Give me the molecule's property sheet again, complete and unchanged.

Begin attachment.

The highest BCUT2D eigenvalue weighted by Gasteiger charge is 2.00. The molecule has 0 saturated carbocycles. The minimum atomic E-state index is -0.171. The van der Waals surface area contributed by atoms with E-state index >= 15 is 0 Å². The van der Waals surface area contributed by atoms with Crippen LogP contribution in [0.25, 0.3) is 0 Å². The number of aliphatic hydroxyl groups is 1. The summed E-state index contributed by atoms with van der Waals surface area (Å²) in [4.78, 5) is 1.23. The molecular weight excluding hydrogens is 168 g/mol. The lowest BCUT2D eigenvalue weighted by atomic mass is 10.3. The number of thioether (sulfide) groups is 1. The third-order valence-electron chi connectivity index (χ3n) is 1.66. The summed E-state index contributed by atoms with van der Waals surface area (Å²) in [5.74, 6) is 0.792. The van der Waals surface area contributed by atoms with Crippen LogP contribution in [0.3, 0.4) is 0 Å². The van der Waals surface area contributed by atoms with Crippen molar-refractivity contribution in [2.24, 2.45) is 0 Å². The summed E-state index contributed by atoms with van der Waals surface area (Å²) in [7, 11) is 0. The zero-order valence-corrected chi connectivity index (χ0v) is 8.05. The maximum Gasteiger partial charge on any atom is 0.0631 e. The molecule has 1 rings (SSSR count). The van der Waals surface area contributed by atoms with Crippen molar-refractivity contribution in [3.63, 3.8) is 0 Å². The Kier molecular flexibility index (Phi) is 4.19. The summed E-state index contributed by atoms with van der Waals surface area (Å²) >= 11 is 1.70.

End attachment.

The highest BCUT2D eigenvalue weighted by Gasteiger charge is 2.00. The molecule has 0 saturated carbocycles. The minimum atomic E-state index is -0.171. The van der Waals surface area contributed by atoms with E-state index >= 15 is 0 Å². The van der Waals surface area contributed by atoms with Crippen LogP contribution in [0.25, 0.3) is 0 Å². The number of aliphatic hydroxyl groups is 1. The summed E-state index contributed by atoms with van der Waals surface area (Å²) in [4.78, 5) is 1.23. The molecular weight excluding hydrogens is 168 g/mol. The lowest BCUT2D eigenvalue weighted by atomic mass is 10.3. The number of thioether (sulfide) groups is 1. The third-order valence-electron chi connectivity index (χ3n) is 1.66. The summed E-state index contributed by atoms with van der Waals surface area (Å²) in [5.74, 6) is 0.792. The van der Waals surface area contributed by atoms with Crippen LogP contribution in [0.3, 0.4) is 0 Å². The van der Waals surface area contributed by atoms with Crippen molar-refractivity contribution in [2.24, 2.45) is 0 Å². The summed E-state index contributed by atoms with van der Waals surface area (Å²) in [7, 11) is 0. The zero-order valence-corrected chi connectivity index (χ0v) is 8.05. The maximum Gasteiger partial charge on any atom is 0.0631 e. The molecule has 1 rings (SSSR count). The van der Waals surface area contributed by atoms with Crippen molar-refractivity contribution in [3.63, 3.8) is 0 Å². The Kier molecular flexibility index (Phi) is 4.19. The summed E-state index contributed by atoms with van der Waals surface area (Å²) >= 11 is 1.70.